• Example: Consider a company using video conferencing for critical meetings. By employing IntServ, the company can reserve bandwidth specifically for video traffic, ensuring smooth, uninterrupted conferences.

Differentiated Services (DiffServ)

DiffServ, on the other hand, is designed for scalability by classifying traffic into broader classes.

  • Function: Traffic is grouped into classes based on Differentiated Services Code Point (DSCP) values in the IP header. Each class can then be given a different level of service. This is done without reserving bandwidth for individual flows, making it more scalable than IntServ.
  • Method: DiffServ uses Per-Hop Behaviors (PHBs), which dictate how traffic is treated as it travels through the network.
  • Example: An internet service provider might use DiffServ to prioritize web traffic over email traffic during peak usage, ensuring that web pages load swiftly for all users.

Best Practices for Implementing QoS

  1. Identify the Traffic: Understand the types of traffic flowing through your network. This is fundamental before implementing any QoS policies.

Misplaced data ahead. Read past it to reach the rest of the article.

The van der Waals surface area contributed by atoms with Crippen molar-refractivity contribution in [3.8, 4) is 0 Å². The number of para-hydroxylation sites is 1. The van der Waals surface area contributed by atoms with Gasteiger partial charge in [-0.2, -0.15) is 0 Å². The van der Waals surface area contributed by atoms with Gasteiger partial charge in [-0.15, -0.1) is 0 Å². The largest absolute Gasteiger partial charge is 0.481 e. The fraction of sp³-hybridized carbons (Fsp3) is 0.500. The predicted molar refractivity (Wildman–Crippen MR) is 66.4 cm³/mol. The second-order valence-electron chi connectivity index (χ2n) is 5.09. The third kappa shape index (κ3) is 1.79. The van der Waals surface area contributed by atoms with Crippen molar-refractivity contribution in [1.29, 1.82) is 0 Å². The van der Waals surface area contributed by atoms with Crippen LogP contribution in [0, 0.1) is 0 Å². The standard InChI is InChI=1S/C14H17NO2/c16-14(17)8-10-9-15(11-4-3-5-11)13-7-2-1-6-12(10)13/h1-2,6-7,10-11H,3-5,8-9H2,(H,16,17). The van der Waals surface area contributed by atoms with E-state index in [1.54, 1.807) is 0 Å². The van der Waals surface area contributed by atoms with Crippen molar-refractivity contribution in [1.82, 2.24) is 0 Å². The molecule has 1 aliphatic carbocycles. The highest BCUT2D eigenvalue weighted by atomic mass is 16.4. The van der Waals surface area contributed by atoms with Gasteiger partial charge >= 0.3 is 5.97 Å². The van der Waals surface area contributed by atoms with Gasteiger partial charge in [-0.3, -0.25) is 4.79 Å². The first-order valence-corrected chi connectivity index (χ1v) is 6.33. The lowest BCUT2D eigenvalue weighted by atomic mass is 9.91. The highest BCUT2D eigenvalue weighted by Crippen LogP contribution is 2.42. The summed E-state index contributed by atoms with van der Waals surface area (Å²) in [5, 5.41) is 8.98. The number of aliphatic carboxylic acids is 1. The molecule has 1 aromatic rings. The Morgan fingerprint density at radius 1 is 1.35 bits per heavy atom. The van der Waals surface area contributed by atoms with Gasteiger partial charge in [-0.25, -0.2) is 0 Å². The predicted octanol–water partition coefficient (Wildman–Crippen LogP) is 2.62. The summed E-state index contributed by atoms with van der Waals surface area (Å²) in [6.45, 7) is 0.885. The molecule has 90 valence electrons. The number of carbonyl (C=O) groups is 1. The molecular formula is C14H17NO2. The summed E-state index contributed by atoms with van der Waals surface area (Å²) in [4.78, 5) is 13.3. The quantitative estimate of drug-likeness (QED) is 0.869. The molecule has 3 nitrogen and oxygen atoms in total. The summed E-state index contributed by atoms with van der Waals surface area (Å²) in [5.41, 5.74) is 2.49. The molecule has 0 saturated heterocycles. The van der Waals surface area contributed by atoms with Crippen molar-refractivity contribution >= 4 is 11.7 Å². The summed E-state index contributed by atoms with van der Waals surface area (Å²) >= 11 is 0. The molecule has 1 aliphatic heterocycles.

2. Define QoS Policies: Establish policies that align with your business needs. For instance, a call center might assign the highest priority to VoIP traffic.
  3. Avoid Complexity: While tempting to use all features, a simpler QoS configuration is easier to manage and troubleshoot.
  4. Monitor and Adjust: Networks evolve. Regularly monitoring traffic and adjusting QoS policies ensures your network stays optimized.
  5. Know Your Models: Choose between IntServ and DiffServ based on your network’s scale and requirements. Smaller networks with critical applications might benefit from IntServ, while larger networks might find DiffServ more scalable.
  6. Document and Seek Support: Maintain records of your QoS configurations, and don’t hesitate to consult vendor documentation or support services.

Wrapping Up

Quality of Service is vital for any modern network. By understanding and wisely implementing QoS models like IntServ and DiffServ, you can ensure your network is robust and agile, catering effectively to all types of data traffic. Whether running a small business with critical data needs or a large enterprise with varied traffic, QoS is the unsung hero that keeps the digital gears turning smoothly.


Below are example configurations using Cisco IOS command-line interface (CLI) for both IntServ and DiffServ models: